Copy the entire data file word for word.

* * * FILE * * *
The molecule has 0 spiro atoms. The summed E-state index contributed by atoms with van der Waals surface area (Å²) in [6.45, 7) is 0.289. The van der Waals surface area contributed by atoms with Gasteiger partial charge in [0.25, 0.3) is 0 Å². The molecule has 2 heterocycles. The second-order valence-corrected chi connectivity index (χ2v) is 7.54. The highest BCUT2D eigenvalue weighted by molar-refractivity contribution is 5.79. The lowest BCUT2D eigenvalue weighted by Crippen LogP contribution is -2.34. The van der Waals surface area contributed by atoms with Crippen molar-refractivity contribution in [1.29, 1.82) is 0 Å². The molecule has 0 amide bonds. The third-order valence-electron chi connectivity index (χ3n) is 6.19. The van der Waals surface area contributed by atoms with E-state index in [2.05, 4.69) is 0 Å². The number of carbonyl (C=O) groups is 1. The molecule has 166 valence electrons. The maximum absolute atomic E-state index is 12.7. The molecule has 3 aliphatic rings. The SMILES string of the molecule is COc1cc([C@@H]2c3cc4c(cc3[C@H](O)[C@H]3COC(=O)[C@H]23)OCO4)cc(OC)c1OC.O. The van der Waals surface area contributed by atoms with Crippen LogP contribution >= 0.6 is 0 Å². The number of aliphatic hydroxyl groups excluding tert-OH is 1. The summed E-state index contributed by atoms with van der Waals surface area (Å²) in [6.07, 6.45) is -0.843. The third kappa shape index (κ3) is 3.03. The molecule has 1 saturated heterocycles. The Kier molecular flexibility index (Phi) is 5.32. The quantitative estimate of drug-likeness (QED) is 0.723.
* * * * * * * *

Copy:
The molecule has 0 spiro atoms. The summed E-state index contributed by atoms with van der Waals surface area (Å²) in [6.45, 7) is 0.289. The van der Waals surface area contributed by atoms with Gasteiger partial charge in [0.25, 0.3) is 0 Å². The molecule has 2 heterocycles. The second-order valence-corrected chi connectivity index (χ2v) is 7.54. The highest BCUT2D eigenvalue weighted by molar-refractivity contribution is 5.79. The lowest BCUT2D eigenvalue weighted by Crippen LogP contribution is -2.34. The van der Waals surface area contributed by atoms with Crippen molar-refractivity contribution in [1.29, 1.82) is 0 Å². The molecule has 0 amide bonds. The third-order valence-electron chi connectivity index (χ3n) is 6.19. The van der Waals surface area contributed by atoms with E-state index in [2.05, 4.69) is 0 Å². The number of carbonyl (C=O) groups is 1. The molecule has 166 valence electrons. The maximum absolute atomic E-state index is 12.7. The molecule has 3 aliphatic rings. The SMILES string of the molecule is COc1cc([C@@H]2c3cc4c(cc3[C@H](O)[C@H]3COC(=O)[C@H]23)OCO4)cc(OC)c1OC.O. The van der Waals surface area contributed by atoms with Crippen LogP contribution >= 0.6 is 0 Å². The number of aliphatic hydroxyl groups excluding tert-OH is 1. The summed E-state index contributed by atoms with van der Waals surface area (Å²) in [6.07, 6.45) is -0.843. The third kappa shape index (κ3) is 3.03. The molecule has 1 saturated heterocycles. The Kier molecular flexibility index (Phi) is 5.32. The quantitative estimate of drug-likeness (QED) is 0.723.